Wednesday, December 8, 2010
Click here for a special Christmas Card: http://www.jacquielawson.com/viewcard.asp?code=2007134554829&source=jl999
First this teaser from LA Times "Company Town"
Hope popcorn comes with it. Want to avoid the hassles of long lines, crowded parking lots and messy bathrooms when you go to the movies? Well, for $20,000 you can sign up to watch movies at home the same day they premiere on the big screen. Oh, and it also costs $500 a movie. If you're still interested, odds are you already have the means to avoid all the hassles of going to the movies already! The Wall Street Journal says Hollywood is lukewarm toward the plans of Prima Cinema Inc., which looks to launch late next year. If they want to set up a test system in my house just to show how it works, I'm game. -LA Times
Wall Street Journal
A proposed service aims to bring movies to homes the same day they hit theaters, a milestone that Hollywood has long anticipated with a mixture of fear and fascination.
But there's a catch: At the prices currently being discussed by Prima Cinema Inc., the start-up that is touting the service, those movies will reach only world's the best-appointed living rooms.
Prima plans to charge customers a one-time fee of about $20,000 for a digital-delivery system and an additional $500 per film. The Los Angeles-based company has around $5 million in backing from the venture arm of Best Buy Co. and General Electric Co.'s Universal Pictures, and hopes to start delivering movies to customers as soon as a year from now.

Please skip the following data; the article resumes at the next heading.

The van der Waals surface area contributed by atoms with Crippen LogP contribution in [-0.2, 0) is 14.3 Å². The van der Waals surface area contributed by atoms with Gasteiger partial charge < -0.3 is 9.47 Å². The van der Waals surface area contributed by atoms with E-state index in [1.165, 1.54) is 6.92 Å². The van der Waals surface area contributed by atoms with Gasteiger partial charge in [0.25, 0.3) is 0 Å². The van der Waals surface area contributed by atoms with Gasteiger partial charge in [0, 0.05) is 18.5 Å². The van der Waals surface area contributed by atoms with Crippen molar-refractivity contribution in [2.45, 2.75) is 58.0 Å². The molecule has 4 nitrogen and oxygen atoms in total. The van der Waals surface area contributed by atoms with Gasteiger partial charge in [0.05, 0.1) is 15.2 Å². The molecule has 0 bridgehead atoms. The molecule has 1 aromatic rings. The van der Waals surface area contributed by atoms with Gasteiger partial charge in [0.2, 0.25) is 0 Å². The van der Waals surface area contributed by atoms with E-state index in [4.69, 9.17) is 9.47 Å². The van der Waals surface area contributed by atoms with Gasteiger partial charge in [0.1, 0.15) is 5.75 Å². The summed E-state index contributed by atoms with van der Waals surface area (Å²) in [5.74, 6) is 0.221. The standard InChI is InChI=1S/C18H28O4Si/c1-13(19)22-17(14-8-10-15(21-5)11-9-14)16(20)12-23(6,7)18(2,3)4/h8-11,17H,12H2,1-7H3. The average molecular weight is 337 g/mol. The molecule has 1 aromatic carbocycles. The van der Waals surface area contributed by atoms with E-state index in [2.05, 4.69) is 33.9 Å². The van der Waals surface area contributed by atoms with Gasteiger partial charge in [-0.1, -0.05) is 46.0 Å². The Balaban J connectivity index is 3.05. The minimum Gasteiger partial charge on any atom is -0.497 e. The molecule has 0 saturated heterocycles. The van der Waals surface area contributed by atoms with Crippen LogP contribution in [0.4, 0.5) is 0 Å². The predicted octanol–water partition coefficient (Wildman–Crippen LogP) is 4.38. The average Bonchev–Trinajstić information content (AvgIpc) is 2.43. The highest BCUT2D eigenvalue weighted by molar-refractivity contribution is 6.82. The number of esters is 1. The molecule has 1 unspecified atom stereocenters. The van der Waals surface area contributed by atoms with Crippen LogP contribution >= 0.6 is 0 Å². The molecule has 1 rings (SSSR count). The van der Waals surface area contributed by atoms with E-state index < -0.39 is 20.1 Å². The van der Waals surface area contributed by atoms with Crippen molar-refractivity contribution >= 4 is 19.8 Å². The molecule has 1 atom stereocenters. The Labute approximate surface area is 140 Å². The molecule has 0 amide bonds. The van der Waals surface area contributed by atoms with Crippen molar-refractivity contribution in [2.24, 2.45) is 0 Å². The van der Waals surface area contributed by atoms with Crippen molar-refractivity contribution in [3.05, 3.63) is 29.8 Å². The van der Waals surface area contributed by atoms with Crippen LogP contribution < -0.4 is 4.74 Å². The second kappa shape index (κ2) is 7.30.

The steep price has been met with mixed reactions in Hollywood. Some executives question whether it will be possible to build a market beyond a few thousand users. (Prima says it plans to install its systems in 250,000 homes within five years.) Others say the high price would create an exclusive, super-premium niche market without cutting into existing sources of revenue.
"While this is a niche market, there is a chance for significant upside," says Adam Fogelson, chairman of Universal Pictures, which holds a minority stake in Prima. "And precisely because it is a niche market, that upside should come without harming any of our existing partners or revenue streams."
To read this and other stories in the Wall Street Journal, click here.
2010 may mark the first box office downtick in four years. Then again, last Dec.'s release of "Avatar" helped the industry collect roughly $1 billion in the last three weeks of the year.
It's now clear that movie admissions will be down from last year, despite film distributors still having holiday tentpoles such as Tron: Legacy and Yogi Bear still to open. In fact, after three consecutive year-over-year weekend downticks to start the holiday box office season, it remains to be seen if the industry can mark a new high in theatrical revenue.
Failing to do so would mean the first box office downtick in four years.
This is despite the uptick in demand for 3D and increase in the traditionally key 12 to 25 box office attendance.
Meantime, the average movie ticket cost 4.7% more in 2010 than a year earlier, at $7.85. Assuming the industry matches last year dollar-for-dollar in the home stretch, that would make for 1.37 admissions by year's end and mean an almost 3% downtick in 2010 ticket sales.
Netflix and other alternative distribution methods have been growing, along with technologies such as Smart Phones, iPads and other alternative distribution methods to theatrical screenings.
One possible cause for Hollywood's failure to match its performance a year earlier in '10: There were fewer studio releases this year. Major studios released 112 movies last year, while just 103 films will reach movies screens by the end of December.
Disney and other studios have slashed their release calendars, shed themselves of previously prolific "idependant" release labels and backed off on risk taking titles (such as "The Hurt Locker").